For example, one of the chapters deals with a village in which those who live higher up the mountain experience time entirely different than those who live down at the bottom. In another scenario, everyone begins each day again, as though it's the first day, a group amnesia sort of thing. Then, there are those who repeat their lives over and over again with only minor variations. Not-So-Instant Karma meet Groundhog Day. And, there are those who are destined to repeat their lives over and over again with absolutely no variation, not even a gesture. I refer to that as the Vicious Circle. I love this book. And I love looking at time, all the possibilities. For a long while, I've been seeing time as a simultaneous thing; everything is happening now, in this moment, but we are choosing to experience it in a linear fashion. For reasons known only to us. Apparently. I haven't got all the kinks worked out yet, only been workin' on it for about forty years. But, it's sure fun to look at and I like to think it has helped me to better understand human nature, at least my own. Hopefully.
A few weeks ago, a friend and I were talking about our mutual appreciation for Leonard Cohen and his CD "Ten New Songs." His voice has become so rich and deep. A wonderful group of songs. Anyway, he was trying to remember a particular song from many years ago and I thought it was "Suzanne," by Leonard Cohen. Turns out it wasn't. So he sang a few bars for me, to see if I would recognize it. And I did. It was "Joanne," by Michael Nesmith. That's Michael, up there. He was one of the Monkees, my favorite Monkee, as a matter of fact. The quiet, thoughtful one. When I hear his song on the radio, time stops, I listen.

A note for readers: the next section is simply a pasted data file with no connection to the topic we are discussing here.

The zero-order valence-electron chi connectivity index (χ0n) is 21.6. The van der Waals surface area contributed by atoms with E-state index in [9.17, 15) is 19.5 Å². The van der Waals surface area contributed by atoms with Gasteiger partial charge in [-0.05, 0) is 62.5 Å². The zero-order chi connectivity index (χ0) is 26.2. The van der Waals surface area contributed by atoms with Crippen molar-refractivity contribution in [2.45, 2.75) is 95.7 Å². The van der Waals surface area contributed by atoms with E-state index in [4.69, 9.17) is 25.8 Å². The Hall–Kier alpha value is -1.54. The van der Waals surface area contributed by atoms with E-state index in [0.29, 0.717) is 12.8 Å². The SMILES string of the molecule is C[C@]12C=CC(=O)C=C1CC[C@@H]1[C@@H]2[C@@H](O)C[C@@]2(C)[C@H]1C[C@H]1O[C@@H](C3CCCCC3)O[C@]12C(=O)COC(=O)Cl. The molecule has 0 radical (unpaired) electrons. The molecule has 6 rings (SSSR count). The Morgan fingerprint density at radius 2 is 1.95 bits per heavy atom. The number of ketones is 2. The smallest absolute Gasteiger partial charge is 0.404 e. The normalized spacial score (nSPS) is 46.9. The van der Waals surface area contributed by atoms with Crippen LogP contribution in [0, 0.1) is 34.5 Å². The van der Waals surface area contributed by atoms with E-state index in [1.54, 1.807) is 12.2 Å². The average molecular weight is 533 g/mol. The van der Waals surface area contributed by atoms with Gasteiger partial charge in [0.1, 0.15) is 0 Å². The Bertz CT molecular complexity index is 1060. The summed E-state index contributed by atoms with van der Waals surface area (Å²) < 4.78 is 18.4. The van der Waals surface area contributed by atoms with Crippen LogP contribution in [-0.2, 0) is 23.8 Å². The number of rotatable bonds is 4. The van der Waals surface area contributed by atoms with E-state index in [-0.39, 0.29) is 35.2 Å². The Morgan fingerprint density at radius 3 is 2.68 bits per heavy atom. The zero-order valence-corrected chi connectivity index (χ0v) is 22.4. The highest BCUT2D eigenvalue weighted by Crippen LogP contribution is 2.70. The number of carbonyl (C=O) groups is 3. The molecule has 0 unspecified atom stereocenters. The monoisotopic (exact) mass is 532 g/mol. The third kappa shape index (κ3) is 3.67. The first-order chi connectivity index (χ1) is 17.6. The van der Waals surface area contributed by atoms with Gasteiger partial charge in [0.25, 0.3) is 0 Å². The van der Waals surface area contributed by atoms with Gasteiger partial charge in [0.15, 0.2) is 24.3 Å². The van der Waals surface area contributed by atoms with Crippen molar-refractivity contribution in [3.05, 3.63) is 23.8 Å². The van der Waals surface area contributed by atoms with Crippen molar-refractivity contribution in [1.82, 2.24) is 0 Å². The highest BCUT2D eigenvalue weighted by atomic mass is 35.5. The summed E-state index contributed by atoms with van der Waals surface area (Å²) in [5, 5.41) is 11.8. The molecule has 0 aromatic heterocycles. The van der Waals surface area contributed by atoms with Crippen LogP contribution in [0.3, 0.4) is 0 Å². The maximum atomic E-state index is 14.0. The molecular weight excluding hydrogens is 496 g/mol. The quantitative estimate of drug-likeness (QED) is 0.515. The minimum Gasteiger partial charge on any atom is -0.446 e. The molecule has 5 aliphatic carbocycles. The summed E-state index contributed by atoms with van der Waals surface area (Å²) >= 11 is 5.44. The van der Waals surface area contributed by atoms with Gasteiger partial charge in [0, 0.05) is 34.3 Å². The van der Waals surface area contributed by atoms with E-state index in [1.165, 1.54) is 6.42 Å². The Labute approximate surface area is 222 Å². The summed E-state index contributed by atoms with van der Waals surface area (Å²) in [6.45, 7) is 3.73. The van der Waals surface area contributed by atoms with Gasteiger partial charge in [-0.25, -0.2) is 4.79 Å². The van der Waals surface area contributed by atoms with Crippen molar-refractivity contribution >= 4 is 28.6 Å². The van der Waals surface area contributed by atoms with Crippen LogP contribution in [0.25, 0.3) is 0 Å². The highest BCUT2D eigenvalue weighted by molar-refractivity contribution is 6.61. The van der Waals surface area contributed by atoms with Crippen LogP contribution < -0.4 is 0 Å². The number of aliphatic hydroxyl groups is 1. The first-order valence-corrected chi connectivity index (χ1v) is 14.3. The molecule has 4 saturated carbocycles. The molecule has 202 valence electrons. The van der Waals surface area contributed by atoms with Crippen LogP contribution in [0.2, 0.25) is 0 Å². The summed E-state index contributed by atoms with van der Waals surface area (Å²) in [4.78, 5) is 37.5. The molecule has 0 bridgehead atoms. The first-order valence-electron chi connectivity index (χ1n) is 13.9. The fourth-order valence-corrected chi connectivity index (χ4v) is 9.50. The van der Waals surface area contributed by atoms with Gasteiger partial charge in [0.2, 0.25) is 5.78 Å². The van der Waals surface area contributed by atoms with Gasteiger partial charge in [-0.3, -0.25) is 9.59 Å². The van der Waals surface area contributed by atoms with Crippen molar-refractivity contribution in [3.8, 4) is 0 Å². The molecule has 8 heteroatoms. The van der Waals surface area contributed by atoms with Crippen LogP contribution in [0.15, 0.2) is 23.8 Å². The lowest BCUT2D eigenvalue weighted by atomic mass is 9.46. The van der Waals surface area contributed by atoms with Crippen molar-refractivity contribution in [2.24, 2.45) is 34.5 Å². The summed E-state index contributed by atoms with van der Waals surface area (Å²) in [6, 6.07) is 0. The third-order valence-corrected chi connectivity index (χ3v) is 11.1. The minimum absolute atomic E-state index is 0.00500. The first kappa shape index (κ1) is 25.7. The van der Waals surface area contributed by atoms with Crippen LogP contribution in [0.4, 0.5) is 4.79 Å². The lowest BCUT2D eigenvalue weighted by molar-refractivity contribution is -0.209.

A couple of days later, I found a youtube video; a musical/photographic tribute to Joanne Woodward and Paul Newman, with "Joanne," as the theme song. It's a paen to love itself. Those two lovebirds are pretty much the coolest couple to ever grace this planet. I bought some Joanne Woodward paper dolls at a Five and Dime in a suburb of Minneapolis, way too many years ago. I wanted to be her when I grew up. Alas, that did not work out. Paul, now gone, lovingly referred to her as "one of the last of the great broads." She still lives in Westport, Connecticut. This is my favorite photo of them.
I"m not sure what that has to do with time, but it seems to have everything to do with it. I hope you enjoy the video and not just for Paul and Joanne, but for Michael Nesmith, one amazing songwriter and I'm betting a pretty cool guy. His song is beautiful. His voice is thoughtful. I like his energy and I've never even seen him in person. Some people just feel good, even from what seems to be a long distance. Like Paul and Joanne.